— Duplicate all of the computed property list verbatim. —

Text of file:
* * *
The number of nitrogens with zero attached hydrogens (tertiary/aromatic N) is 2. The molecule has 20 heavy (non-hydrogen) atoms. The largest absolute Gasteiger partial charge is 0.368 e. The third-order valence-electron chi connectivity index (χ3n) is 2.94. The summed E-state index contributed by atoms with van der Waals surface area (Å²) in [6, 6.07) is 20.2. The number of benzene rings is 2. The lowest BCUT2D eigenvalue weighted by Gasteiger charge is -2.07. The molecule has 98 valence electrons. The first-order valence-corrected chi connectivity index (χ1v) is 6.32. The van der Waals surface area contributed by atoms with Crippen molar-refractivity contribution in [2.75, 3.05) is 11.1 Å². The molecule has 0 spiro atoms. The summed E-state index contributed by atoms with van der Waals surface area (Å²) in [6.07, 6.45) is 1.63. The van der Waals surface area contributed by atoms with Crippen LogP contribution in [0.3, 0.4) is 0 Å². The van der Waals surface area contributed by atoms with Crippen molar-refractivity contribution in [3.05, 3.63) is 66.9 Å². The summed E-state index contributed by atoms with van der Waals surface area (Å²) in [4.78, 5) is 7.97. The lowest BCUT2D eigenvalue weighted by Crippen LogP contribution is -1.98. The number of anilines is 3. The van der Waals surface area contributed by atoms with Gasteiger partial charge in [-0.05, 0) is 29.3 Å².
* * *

The number of nitrogens with zero attached hydrogens (tertiary/aromatic N) is 2. The molecule has 20 heavy (non-hydrogen) atoms. The largest absolute Gasteiger partial charge is 0.368 e. The third-order valence-electron chi connectivity index (χ3n) is 2.94. The summed E-state index contributed by atoms with van der Waals surface area (Å²) in [6, 6.07) is 20.2. The number of benzene rings is 2. The lowest BCUT2D eigenvalue weighted by Gasteiger charge is -2.07. The molecule has 98 valence electrons. The first-order valence-corrected chi connectivity index (χ1v) is 6.32. The van der Waals surface area contributed by atoms with Crippen molar-refractivity contribution in [2.75, 3.05) is 11.1 Å². The molecule has 0 spiro atoms. The summed E-state index contributed by atoms with van der Waals surface area (Å²) in [6.07, 6.45) is 1.63. The van der Waals surface area contributed by atoms with Crippen LogP contribution in [0.3, 0.4) is 0 Å². The van der Waals surface area contributed by atoms with Crippen molar-refractivity contribution in [3.05, 3.63) is 66.9 Å². The summed E-state index contributed by atoms with van der Waals surface area (Å²) in [4.78, 5) is 7.97. The lowest BCUT2D eigenvalue weighted by Crippen LogP contribution is -1.98. The number of anilines is 3. The van der Waals surface area contributed by atoms with Gasteiger partial charge in [-0.05, 0) is 29.3 Å².